|View from our room at the Le Meridien Chiang Rai|
|Z in the tea fields|
|Workers harvesting the tea|
|Tea leaves we sampled|
About an hour before we got to Chiang Mai, we stopped at a local restaurant for some Thai food, delicious Thai iced tea and a visit to the White Temple. Pure white with intricate stone masonry, the temple is striking. We didn't see anything else like it in Thailand. It's modern; the architect who designed it started about 20 years ago and is still working on it. The interior temple area may be the most interesting part. It's four walls are a mural with an orange background and motifs of fictional and non-fiction villains and superheros. Think George W. Bush and Osama Bin Laden, Angry Bird, Michael Jackson.
|The White Temple|
|With Joey, our guide, walking into the White Temple|
The next day we were up early to play with wild animals. Our first stop was an elephant park. Trust me; we had conflicting emotions about our visit there, especially when we saw the animals perform in a show. Our guide and the park told us that these animals were born in captivity, so being at the park is all they know and their ability to survive in the wild is minimal. The presence of Western volunteers at the camp also made us feel a little better about the conditions for the animals and we saw no signs of abuse of neglect. The animals appeared well-fed, healthy and mothers and babies were kept together until the baby elephants were old enough to be independent. Still, elephants are beautiful, wild animals and seeing them in captivity just doesn't feel right.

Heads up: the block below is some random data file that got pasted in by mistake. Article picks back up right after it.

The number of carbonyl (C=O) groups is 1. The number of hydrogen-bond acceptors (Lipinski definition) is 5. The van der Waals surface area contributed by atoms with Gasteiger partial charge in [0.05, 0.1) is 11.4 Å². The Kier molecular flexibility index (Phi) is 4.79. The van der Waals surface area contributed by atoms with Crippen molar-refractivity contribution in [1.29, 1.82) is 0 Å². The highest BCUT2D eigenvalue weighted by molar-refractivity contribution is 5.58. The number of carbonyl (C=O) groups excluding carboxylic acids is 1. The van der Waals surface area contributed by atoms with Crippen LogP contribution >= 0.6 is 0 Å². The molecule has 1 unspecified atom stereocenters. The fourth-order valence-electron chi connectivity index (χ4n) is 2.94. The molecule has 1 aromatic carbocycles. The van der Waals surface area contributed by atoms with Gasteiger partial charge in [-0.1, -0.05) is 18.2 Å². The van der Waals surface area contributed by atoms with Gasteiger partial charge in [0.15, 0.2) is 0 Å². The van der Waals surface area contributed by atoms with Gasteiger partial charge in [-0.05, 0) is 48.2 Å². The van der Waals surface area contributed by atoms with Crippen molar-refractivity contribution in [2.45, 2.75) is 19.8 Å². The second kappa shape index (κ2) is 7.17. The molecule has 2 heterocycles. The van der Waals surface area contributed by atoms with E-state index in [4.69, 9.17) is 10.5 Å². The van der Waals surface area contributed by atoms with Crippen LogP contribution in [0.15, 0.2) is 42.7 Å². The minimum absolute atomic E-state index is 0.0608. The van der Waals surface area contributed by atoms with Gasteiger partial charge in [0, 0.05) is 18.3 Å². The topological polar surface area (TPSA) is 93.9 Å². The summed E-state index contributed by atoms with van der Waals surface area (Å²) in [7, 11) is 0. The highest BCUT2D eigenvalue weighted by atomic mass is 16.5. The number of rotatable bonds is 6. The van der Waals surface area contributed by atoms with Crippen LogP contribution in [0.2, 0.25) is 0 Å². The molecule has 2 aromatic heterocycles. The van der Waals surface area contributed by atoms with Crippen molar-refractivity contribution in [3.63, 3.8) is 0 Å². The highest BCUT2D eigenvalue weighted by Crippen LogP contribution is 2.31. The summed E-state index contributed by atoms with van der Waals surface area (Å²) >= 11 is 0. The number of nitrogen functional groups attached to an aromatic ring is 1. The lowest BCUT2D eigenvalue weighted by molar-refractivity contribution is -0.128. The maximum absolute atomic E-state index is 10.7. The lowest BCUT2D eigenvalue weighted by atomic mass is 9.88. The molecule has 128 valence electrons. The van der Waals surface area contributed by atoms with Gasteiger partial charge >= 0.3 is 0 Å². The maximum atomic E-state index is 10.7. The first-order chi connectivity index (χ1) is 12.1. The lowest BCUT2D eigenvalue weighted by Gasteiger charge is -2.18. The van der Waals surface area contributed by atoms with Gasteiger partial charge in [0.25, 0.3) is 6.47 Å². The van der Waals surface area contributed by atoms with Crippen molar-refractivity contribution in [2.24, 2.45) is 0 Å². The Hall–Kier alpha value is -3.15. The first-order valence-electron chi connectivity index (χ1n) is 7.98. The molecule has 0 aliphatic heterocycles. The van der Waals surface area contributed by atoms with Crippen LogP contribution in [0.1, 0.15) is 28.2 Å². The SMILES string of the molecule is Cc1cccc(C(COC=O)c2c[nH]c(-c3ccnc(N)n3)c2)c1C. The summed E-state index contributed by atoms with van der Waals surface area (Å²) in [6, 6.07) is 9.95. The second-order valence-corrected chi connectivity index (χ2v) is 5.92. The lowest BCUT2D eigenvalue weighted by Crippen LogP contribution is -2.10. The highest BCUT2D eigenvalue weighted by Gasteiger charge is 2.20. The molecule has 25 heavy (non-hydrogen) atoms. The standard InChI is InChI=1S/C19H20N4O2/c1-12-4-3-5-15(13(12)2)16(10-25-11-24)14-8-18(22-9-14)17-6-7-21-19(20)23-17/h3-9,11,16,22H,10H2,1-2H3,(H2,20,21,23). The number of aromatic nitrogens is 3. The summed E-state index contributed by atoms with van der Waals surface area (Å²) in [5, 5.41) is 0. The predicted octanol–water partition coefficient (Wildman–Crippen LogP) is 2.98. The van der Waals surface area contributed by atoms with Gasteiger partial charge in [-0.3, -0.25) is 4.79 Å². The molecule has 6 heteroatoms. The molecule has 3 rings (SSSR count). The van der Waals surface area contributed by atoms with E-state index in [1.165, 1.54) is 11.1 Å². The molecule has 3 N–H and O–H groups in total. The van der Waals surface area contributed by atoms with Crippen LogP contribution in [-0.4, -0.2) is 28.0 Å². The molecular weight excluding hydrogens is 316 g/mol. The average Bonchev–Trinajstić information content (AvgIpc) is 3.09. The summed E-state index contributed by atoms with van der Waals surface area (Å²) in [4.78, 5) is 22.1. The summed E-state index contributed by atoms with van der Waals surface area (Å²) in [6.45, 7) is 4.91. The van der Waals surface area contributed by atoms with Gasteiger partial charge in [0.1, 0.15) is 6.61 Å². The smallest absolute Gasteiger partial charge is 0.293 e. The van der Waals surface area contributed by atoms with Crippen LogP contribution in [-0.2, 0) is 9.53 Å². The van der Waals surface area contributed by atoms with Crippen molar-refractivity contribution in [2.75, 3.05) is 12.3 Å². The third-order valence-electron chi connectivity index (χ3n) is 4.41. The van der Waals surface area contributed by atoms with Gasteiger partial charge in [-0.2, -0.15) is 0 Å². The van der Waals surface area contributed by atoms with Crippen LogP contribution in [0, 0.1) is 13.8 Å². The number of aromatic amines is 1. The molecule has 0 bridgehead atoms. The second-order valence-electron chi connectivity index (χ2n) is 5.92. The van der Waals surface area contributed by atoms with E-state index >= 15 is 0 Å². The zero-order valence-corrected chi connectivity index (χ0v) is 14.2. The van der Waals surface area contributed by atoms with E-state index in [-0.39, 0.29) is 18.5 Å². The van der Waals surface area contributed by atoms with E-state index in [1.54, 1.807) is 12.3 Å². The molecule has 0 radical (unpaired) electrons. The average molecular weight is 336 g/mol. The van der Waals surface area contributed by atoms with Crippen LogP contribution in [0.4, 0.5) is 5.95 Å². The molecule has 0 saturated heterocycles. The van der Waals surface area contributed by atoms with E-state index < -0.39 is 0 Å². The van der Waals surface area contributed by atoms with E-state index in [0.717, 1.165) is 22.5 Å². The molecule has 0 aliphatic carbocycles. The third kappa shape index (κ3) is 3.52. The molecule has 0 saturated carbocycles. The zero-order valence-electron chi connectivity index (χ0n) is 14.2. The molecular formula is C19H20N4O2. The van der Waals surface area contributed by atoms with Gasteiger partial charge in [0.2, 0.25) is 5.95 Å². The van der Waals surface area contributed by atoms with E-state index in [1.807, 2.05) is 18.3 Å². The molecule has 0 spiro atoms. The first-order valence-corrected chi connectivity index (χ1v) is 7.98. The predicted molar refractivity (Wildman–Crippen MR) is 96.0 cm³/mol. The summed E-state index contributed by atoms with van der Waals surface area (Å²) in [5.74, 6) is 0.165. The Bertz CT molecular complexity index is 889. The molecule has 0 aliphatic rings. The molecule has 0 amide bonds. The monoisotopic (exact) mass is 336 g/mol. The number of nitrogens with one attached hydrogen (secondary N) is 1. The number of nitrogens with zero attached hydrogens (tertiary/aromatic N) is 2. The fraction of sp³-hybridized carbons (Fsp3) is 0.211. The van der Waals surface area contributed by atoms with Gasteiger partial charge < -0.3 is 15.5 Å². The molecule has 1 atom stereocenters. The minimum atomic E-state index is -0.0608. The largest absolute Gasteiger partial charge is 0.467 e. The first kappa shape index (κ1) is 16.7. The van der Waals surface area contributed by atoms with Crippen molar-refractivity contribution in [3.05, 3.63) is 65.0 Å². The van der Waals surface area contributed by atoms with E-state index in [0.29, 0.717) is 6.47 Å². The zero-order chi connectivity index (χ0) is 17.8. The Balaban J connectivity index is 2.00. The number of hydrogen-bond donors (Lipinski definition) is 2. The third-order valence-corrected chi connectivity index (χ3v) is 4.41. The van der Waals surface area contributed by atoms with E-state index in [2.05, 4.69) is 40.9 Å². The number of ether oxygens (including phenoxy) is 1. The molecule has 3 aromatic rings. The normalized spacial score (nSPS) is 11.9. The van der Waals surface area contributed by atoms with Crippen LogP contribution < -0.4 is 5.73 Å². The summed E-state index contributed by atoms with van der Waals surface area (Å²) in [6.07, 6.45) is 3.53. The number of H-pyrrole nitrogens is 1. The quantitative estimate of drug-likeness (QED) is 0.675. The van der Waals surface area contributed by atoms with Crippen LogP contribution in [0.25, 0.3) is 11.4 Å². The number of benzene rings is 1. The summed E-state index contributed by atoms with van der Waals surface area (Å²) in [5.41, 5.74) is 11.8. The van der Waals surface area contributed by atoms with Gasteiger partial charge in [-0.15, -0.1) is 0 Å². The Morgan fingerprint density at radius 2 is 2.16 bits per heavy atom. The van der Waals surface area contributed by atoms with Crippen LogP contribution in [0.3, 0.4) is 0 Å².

|Asking for a tip|
|Our adventure begins!|
|A sugar cane snack|
|Into the water we go|
|At the elephant camp we also rode in a cart pulled by oxen|
|By far the most uncomfortable mode of transit we rode!|
|Our trip down the river on a bamboo raft was much smoother|
|Keeping the sun away|
|We each took a turn at guiding the boat|
|It's as easy as it looks|
Like all cats, tigers are nocturnal. By some accounts, they are six times more active at night than they are during the day. During the day, when they're already tired, they're surrounded by people. It makes sense that they would want a little snooze after being surrounded by people all day. But this was the most convincing piece of evidence for me: when one of the tiger attendants would attract a tiger's attention, his eyes would dilate immediately and he would perk up. A drugged animal can't do this.
|Standing at attention|
- Smallest = 6 weeks - 2 months, about 8-10 kilograms
- Small = 3-5 months, about 30 kilograms
- Medium = 12 months, 120 kilograms
- Large = 18 months, 170 kilograms
|Ziv's new kitty|
|A tiger-sized chew toy|
|Ziv makes a new friend|